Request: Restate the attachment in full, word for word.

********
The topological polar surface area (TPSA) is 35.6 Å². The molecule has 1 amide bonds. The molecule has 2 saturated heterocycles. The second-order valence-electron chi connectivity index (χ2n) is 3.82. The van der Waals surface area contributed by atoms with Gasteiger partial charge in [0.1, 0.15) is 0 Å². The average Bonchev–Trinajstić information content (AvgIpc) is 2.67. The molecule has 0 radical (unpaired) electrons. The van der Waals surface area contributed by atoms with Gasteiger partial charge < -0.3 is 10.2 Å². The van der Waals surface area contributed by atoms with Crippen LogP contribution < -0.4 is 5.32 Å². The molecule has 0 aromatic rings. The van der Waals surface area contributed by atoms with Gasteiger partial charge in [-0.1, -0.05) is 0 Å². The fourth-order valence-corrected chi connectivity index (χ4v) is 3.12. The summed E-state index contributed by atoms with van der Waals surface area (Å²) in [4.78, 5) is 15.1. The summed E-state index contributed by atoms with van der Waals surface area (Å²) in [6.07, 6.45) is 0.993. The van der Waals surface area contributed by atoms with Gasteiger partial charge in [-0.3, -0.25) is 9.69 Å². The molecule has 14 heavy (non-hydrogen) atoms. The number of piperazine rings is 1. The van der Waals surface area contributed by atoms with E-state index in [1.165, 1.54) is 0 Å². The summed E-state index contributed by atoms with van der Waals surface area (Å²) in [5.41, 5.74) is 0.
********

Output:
The topological polar surface area (TPSA) is 35.6 Å². The molecule has 1 amide bonds. The molecule has 2 saturated heterocycles. The second-order valence-electron chi connectivity index (χ2n) is 3.82. The van der Waals surface area contributed by atoms with Gasteiger partial charge in [0.1, 0.15) is 0 Å². The average Bonchev–Trinajstić information content (AvgIpc) is 2.67. The molecule has 0 radical (unpaired) electrons. The van der Waals surface area contributed by atoms with Gasteiger partial charge < -0.3 is 10.2 Å². The van der Waals surface area contributed by atoms with Crippen LogP contribution < -0.4 is 5.32 Å². The molecule has 0 aromatic rings. The van der Waals surface area contributed by atoms with Gasteiger partial charge in [-0.1, -0.05) is 0 Å². The fourth-order valence-corrected chi connectivity index (χ4v) is 3.12. The summed E-state index contributed by atoms with van der Waals surface area (Å²) in [4.78, 5) is 15.1. The summed E-state index contributed by atoms with van der Waals surface area (Å²) in [6.07, 6.45) is 0.993. The van der Waals surface area contributed by atoms with Gasteiger partial charge in [-0.3, -0.25) is 9.69 Å². The molecule has 14 heavy (non-hydrogen) atoms. The number of piperazine rings is 1. The van der Waals surface area contributed by atoms with E-state index in [1.165, 1.54) is 0 Å². The summed E-state index contributed by atoms with van der Waals surface area (Å²) in [5.41, 5.74) is 0.